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Middle East
Al-Qaeda in the Arabian Peninsula
Saudi and Yemeni fighters merged their units in January 2009.
Last Modified: 29 Dec 2009 08:04 GMT

Al-Qaeda fighters are said to have found sanctuary with tribesmen in the east of Yemen [File: EPA]

Al-Qaeda in the Arabian Peninsula, the wing of al-Qaeda operating in Saudi Arabia and Yemen, is led by a Yemeni who was once a close aide to Osama bin Laden.

The group, which has been gaining strength in recent years, represents units from the two neighbouring countries which merged under the leadership of Nasir Wuhaishi in January.

Wuhaishi, who's appointment was confirmed by Ayman Al-Zawahiri, the deputy al-Qaeda chief, in a video posted online, numbers among Saudi Arabia's most-wanted.

In 2006, he was one of 23 al-Qaeda figures who escaped from a Yemeni prison.

The group's deputy leader is believed to be Said Ali al-Shihri, a former prisoner at the United States' Guantanamo Bay detention facility, who was released from Saudi custody in 2007.

Abu al-Hareth Muhammad al-Oufi, another former Guantanamo detainee, has also been identified as a field commander for the group.

Experts say that al-Qaeda in the Arabian Peninsula comprises several hundred fighters. The group is said to have found sanctuaries among a number of Yemeni tribes, particularly in the eastern provinces.

'Strategic significance'

Analysts say Yemen is of huge significance to al-Qaeda.

"Weapons, training, crossing points and the launch of operations have all come from Yemen"

Abd Alelah-Haidar,
analyst

"Weapons, training, crossing points and the launch of operations have all come from Yemen," Abd Alelah-Haidar, a "terrorism" specialist who has met Wuhaishi, told Al Jazeera.

"This country is seen as having strategic significance, not only by al-Qaeda, but also by others.

"[However,] their operations are not confined to the Arabian peninsula but also include Iraq, Afghanistan, Nahr al-Bared [in Lebanon], and Palestine."

Ali al-Ahmed, director of the Institute for Gulf Affairs based in Washington, said Yemen had become the third-largest haven for al-Qaeda, and the group there is perhaps the most stable when compared to units operating in Iraq, North Africa and South Asia.

"The one in Yemen now is really the most comfortable ... its probably the best funded," he told Al Jazeera.

"Its not the best trained [and] it doesn't have the best talent - that's why it hasn't been able to mount successful attacks. But it will come around in the coming years, and it will become a major threat."

Detroit claim

 
The al-Qaeda affiliate has claimed responsibility for an attempted attack on a US aircraft in Detroit on Christmas day, saying it was in response to raids in Yemen that it says were carried out by US jets, and had caused civilian deaths.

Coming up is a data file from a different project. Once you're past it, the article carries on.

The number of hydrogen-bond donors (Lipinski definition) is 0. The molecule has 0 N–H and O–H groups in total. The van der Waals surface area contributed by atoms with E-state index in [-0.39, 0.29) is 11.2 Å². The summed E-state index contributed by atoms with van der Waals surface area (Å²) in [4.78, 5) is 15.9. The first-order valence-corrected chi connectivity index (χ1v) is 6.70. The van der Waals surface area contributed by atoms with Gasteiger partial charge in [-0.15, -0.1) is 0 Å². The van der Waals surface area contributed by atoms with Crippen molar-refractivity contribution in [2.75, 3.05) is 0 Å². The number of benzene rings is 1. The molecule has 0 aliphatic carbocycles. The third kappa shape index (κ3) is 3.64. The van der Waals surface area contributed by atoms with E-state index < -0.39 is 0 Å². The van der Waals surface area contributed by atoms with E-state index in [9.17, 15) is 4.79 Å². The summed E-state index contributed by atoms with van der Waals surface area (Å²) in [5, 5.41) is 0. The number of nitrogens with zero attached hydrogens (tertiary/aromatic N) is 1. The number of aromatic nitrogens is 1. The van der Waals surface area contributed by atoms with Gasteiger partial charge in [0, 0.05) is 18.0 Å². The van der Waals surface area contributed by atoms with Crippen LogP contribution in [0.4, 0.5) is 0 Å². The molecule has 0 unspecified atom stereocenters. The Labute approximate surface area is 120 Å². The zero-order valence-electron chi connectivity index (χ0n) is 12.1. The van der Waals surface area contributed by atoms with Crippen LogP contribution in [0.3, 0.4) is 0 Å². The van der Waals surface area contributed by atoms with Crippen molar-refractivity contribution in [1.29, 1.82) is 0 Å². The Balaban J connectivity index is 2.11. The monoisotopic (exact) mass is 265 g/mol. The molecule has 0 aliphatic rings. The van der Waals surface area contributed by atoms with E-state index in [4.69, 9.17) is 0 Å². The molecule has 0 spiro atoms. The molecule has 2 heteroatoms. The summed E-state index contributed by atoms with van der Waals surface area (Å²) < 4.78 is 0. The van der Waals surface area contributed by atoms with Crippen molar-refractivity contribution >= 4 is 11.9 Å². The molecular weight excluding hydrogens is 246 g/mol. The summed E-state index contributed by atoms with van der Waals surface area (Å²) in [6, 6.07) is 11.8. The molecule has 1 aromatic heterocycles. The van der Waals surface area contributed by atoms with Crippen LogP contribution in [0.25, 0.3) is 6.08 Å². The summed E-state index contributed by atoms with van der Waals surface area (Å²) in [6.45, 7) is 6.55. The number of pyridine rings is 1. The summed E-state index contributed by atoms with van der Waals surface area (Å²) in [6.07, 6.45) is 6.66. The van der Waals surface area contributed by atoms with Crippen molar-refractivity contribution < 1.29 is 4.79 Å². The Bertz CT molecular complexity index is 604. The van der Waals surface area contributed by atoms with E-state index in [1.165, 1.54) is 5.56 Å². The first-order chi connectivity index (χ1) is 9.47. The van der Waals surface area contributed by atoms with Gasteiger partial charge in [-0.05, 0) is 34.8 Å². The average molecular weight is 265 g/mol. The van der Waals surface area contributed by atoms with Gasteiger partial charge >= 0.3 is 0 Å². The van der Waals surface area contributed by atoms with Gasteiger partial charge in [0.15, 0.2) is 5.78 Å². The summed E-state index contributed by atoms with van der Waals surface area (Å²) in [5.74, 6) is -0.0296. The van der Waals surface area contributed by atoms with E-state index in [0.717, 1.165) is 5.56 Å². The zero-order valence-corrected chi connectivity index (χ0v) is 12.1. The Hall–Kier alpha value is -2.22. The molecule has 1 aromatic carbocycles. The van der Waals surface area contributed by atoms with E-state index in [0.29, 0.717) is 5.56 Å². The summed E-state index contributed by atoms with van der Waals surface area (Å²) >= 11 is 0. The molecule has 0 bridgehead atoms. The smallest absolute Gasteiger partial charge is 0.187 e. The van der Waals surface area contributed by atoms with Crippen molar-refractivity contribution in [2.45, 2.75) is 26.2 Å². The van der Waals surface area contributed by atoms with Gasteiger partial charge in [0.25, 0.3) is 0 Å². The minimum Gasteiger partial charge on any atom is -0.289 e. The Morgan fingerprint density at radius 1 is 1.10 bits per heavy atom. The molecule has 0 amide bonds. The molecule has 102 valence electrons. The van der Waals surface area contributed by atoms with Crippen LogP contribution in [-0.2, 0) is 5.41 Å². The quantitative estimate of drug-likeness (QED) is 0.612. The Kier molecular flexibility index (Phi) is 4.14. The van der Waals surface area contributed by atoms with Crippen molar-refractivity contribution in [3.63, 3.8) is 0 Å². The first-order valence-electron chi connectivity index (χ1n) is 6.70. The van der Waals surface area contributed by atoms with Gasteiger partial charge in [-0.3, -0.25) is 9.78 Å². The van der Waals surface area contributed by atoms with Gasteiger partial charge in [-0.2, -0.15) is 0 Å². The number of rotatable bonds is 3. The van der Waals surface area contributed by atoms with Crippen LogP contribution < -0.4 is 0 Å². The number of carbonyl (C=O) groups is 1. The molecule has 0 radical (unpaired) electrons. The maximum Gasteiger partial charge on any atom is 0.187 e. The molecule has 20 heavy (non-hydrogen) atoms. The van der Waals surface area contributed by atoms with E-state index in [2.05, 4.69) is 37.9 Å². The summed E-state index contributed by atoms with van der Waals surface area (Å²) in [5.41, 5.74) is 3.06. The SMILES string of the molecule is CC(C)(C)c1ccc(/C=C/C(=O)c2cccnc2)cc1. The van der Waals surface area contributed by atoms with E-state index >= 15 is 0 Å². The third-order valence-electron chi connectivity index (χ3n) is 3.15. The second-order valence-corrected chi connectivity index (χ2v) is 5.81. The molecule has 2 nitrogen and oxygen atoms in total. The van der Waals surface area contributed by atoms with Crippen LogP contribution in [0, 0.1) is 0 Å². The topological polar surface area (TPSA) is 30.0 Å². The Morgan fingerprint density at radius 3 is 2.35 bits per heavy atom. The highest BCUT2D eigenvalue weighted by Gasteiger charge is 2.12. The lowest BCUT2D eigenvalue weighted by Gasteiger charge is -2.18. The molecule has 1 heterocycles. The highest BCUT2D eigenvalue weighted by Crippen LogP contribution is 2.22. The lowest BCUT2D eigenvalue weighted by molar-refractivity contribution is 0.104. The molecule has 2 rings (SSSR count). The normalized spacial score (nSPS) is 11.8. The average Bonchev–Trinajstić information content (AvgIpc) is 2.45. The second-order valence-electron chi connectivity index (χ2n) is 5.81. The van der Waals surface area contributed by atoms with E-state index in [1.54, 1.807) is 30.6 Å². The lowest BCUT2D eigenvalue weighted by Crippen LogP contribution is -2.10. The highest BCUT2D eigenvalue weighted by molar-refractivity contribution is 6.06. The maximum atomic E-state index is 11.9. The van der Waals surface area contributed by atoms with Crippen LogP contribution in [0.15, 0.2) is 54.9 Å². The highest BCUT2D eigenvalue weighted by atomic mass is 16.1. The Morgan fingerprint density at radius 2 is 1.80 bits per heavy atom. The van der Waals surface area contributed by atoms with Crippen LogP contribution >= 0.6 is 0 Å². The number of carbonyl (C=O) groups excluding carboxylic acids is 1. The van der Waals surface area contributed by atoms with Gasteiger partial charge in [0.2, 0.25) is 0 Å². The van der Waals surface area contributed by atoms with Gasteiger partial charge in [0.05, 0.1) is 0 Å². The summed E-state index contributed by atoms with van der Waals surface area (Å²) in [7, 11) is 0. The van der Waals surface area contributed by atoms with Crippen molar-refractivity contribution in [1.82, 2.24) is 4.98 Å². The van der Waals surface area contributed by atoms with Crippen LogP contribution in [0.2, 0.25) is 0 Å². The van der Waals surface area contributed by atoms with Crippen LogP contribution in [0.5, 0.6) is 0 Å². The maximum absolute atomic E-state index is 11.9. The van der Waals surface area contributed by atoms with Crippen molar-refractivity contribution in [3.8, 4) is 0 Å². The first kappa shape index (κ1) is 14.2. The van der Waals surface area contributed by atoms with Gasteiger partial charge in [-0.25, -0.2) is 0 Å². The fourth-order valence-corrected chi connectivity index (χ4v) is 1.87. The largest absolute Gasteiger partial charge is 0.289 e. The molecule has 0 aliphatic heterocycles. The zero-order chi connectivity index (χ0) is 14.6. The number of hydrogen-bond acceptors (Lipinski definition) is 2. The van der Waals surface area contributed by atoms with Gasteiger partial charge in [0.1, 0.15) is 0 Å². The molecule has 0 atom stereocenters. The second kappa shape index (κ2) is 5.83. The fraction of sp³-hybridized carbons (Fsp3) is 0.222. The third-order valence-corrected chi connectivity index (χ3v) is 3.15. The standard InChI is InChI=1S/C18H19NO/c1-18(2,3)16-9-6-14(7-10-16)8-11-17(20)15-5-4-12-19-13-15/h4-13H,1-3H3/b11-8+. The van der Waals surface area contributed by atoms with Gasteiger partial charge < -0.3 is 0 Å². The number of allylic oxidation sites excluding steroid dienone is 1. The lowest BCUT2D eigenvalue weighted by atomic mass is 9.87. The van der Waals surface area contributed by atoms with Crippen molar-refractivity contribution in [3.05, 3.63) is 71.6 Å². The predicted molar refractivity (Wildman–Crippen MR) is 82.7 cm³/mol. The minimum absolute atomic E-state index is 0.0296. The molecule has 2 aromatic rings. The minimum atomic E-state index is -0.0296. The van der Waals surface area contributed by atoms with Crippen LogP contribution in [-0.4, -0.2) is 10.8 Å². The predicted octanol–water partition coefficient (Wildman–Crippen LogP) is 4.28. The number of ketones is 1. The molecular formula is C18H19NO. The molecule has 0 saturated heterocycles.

The Yemen-based al-Qaeda affiliate is said
to be one of the best funded [AFP]
The Yemeni government has said that it carried out military raids on December 17 and 24, saying more than 30 al-Qaeda members had been killed.

A New York Times newspaper report said Washington gave hardware, intelligence and other support to Yemeni forces for the raids.

"We tell the American people that since you support the leaders who kill our women and children ... we have come to slaughter you [and] will strike you with no previous [warning], our vengeance is near," a statement released by the group said.

"We call on all Muslims ... to throw out all unbelievers from the Arabian Peninsula by killing crusaders who work in embassies or elsewhere ... [in] a total war on all crusaders in the Peninsula of [Prophet] Muhammad."

The group has also claimed responsibility for attacks on the US embassy in Sanaa, the Yemeni capital.

US presence

Joseph Lieberman, chairman of the US senate homeland security committee, acknowledged on the "Fox News Sunday" television programme that the US has a "growing presence" in Yemen which included special operations, Green Beret special forces and intelligence.

Before the merger of the two Saudi Arabian and Yemen based groups, previous al-Qaeda incarnations had carried out a number of attacks across the region.

An emailed statement signed by Al-Qaeda in the Arabian Peninsula claimed responsibility for the 2004 attack on residential and office buildings in Khobar, Saudi Arabia whick left at least 22 people dead.

A suicide attack on an Aramco oil complex in Eastern Province in 2006 was also claimed by al-Qaeda.

In Yemen, seven Spanish tourists and their Yemeni guides were killed in a car bombing at an archaeological site in 2007.

Also an attack on the USS Cole warship in the harbour in Aden in 2000, which killed 17 US soldier, was carried out by al-Qaeda

Source:
Al Jazeera and agencies
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